Let's weed through Japan's edible wild flora
Let's weed through Japan's edible wild flora
Spring is here. A time for cherry blossoms, baseball and, in Japan, eating wild plants from the mountainside.
Sansai, which literally means mountain vegetables, are the young tender buds and shoots from wild plants found in the mountains. The best time to gather sansai is April and May. After that, the plants grow out of control and are no longer tender and tasty.
For centuries, Japanese have harvested these wild plants. Although no longer a necessity for survival, sansai are still cherished by many. And recipes for these wild weeds have been passed on fromgeneration to generation.
Sansai are usually succulent, tender, a little bitter, and have a strong lye, which means they need some preparation before cooking. Different sansai require different ways to take out the lye and prepare. Once they are prepped, they can be used for tempura, a topping in soba noodles, stir-fried or marinated with other vegetables.
Some of the popular sansai are taranome (aralia sprout), zenmai (royal fern), warabi (bracken), kogomi (ostrich fern) and fukinoto (Japanese butterbur).
My favorite way to taste sansai is tempura, especially taranome tempura, which has a crunchy yet tender texture and contains a slight sweetness from its young buds.
It is believed that sansai are highly nutritious and are a natural medicine that can help fend of various diseases.
On Okinawa, because of its tropical weather, sansai are not commonly known as a seasonal specialty. However, sansai played a vital role in wartime, according to Junichiro Higuchi, arborist and a sansai guide on Okinawa.
“During World War II, many Okinawan people escaped to Yambaru in the northern part of Okinawa,” Higuchi said. “They did not have enough food because they were hiding in the mountains. So, they used to eat edible wild plants to survive.
“Many old Okinawans know how to eat sansai in the wild, but most young people now don’t know about sansei,” he said. “But, there are many sansai that you can find on Okinawa.”
In Japan, most mountains are privately owned. In other words, you can’t just go in there and take the plants. It is also prohibited to take plants from national parks and nature reserves. So it is difficult for people to find sansai in the mountains nowadays.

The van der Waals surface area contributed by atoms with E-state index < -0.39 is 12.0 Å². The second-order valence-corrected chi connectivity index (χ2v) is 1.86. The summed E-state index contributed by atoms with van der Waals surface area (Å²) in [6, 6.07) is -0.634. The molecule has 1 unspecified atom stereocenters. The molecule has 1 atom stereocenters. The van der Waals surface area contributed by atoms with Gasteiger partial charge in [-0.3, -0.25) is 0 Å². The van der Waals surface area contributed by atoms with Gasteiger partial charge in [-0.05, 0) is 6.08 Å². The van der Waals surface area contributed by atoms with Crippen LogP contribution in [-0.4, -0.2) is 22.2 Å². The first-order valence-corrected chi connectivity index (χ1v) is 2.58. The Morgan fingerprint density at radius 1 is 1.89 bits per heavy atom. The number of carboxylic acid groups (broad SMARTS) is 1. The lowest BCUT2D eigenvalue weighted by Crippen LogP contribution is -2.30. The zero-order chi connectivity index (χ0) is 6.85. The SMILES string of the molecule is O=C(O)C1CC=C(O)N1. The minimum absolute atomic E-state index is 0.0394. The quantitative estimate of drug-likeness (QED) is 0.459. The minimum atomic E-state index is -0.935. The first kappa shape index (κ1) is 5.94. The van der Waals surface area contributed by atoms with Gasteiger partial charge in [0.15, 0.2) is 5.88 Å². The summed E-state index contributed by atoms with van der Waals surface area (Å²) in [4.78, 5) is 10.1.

“It used to be a common thing to pick sansai and share with your family and community,” said Gohei Murakami, director of the Japan Special Forest Product Promotion Association. “But urban development shrunk up the mountainside and the tradition of eating sansai has decreased recently, especially among young generations. Today, most people don’t know how to find sansai in the wild.”
You can always go to a super market. However, Murakami pointed out that sansai sold at super markets are ones that are likely grown on a farm. He also said the taste could be a tad weaker.
“Probably, the best place to purchase naturally grown sansai would be a farmers market in the countryside that is run by JA (National Federation of Agricultural Cooperation of Associations),” said Murakami. “Some sansai are in the risk of radiation exposure from Fukushima nuclear power plant, so it is recommended to purchase the product which are officially inspected by JA.”
JSFPPA has been holding workshops to teach people about sansai and how to sustain it. There are currently about 70 certified sansai advisors in Japan who spread the goodness about these wild plants.
“Our ancestors tried and tested so many wild plants to distinguish if those are edible or not, tasted or not, and passed the recipes on to us,” said Murakami. “It is a joy of spring. The tradition of tasting sansai is a wisdom that we would like to hand to next generation in Japan.”
Taranome (Aralia sprout)
Taranome is popularly known as the king of sansai.
What’s it good for: Help preventing diabetes, cancer and kidney failure.
How to cook: Tempura, vegetable with dressing
Preparation: Boil it with a tea spoon of salt for about 2-3 minutes and rinse with running water. Or, if you are cooking it as tempura, you fry it up after just washing it.
Fukinoto (Japanese butterbur)
Its unique bitter taste is loved by many.
What’s it good for: Helps fight cancer and hay allergies.
How to cook: tempura, stewed, vegetable with dressing,
Preparation: Boil it with a tea spoon of salt for about 5 minutes and rinse with running water. Or, if you are cooking it as tempura, you can fry it up after just washing it.
Udo (Aralia cordata)
Udo has the strong scent and is popular at super markets.
What is good for: It is said to ease body pain.
How to cook: salad, stewed, stir-fry, tempura
Preparation: After peeling the skin, soak it in water and a table spoon of vinegar for 5 minutes.
(Reference – Japan Special Forest Product Promotion Association’s website)
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